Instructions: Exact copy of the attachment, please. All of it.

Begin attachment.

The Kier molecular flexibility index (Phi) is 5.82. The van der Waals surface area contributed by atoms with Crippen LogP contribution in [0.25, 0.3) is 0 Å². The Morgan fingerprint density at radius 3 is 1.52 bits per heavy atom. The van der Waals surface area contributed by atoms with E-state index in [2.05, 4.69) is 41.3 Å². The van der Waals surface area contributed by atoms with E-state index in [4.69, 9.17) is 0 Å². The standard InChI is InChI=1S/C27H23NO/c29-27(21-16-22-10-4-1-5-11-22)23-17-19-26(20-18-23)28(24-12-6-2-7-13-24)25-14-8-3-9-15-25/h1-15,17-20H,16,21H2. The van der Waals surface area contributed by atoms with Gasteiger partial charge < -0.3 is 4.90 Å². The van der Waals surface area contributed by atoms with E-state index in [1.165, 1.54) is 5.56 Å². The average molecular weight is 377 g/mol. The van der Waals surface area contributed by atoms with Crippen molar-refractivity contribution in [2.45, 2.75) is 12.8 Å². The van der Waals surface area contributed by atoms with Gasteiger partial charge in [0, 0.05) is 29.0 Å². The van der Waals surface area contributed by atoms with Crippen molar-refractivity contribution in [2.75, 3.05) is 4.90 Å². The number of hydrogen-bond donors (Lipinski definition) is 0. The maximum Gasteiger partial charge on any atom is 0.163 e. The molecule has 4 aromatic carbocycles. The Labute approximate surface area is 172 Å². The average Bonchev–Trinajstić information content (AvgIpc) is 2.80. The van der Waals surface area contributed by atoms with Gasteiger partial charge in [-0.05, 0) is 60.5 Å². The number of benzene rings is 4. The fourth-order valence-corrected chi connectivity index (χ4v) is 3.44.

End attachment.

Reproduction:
The Kier molecular flexibility index (Phi) is 5.82. The van der Waals surface area contributed by atoms with Crippen LogP contribution in [0.25, 0.3) is 0 Å². The Morgan fingerprint density at radius 3 is 1.52 bits per heavy atom. The van der Waals surface area contributed by atoms with E-state index in [2.05, 4.69) is 41.3 Å². The van der Waals surface area contributed by atoms with E-state index in [4.69, 9.17) is 0 Å². The standard InChI is InChI=1S/C27H23NO/c29-27(21-16-22-10-4-1-5-11-22)23-17-19-26(20-18-23)28(24-12-6-2-7-13-24)25-14-8-3-9-15-25/h1-15,17-20H,16,21H2. The van der Waals surface area contributed by atoms with Gasteiger partial charge < -0.3 is 4.90 Å². The van der Waals surface area contributed by atoms with E-state index in [1.165, 1.54) is 5.56 Å². The average molecular weight is 377 g/mol. The van der Waals surface area contributed by atoms with Crippen molar-refractivity contribution in [2.45, 2.75) is 12.8 Å². The van der Waals surface area contributed by atoms with Gasteiger partial charge in [0, 0.05) is 29.0 Å². The van der Waals surface area contributed by atoms with Crippen molar-refractivity contribution in [2.75, 3.05) is 4.90 Å². The number of hydrogen-bond donors (Lipinski definition) is 0. The maximum Gasteiger partial charge on any atom is 0.163 e. The molecule has 4 aromatic carbocycles. The Labute approximate surface area is 172 Å². The average Bonchev–Trinajstić information content (AvgIpc) is 2.80. The van der Waals surface area contributed by atoms with Gasteiger partial charge in [-0.05, 0) is 60.5 Å². The number of benzene rings is 4. The fourth-order valence-corrected chi connectivity index (χ4v) is 3.44.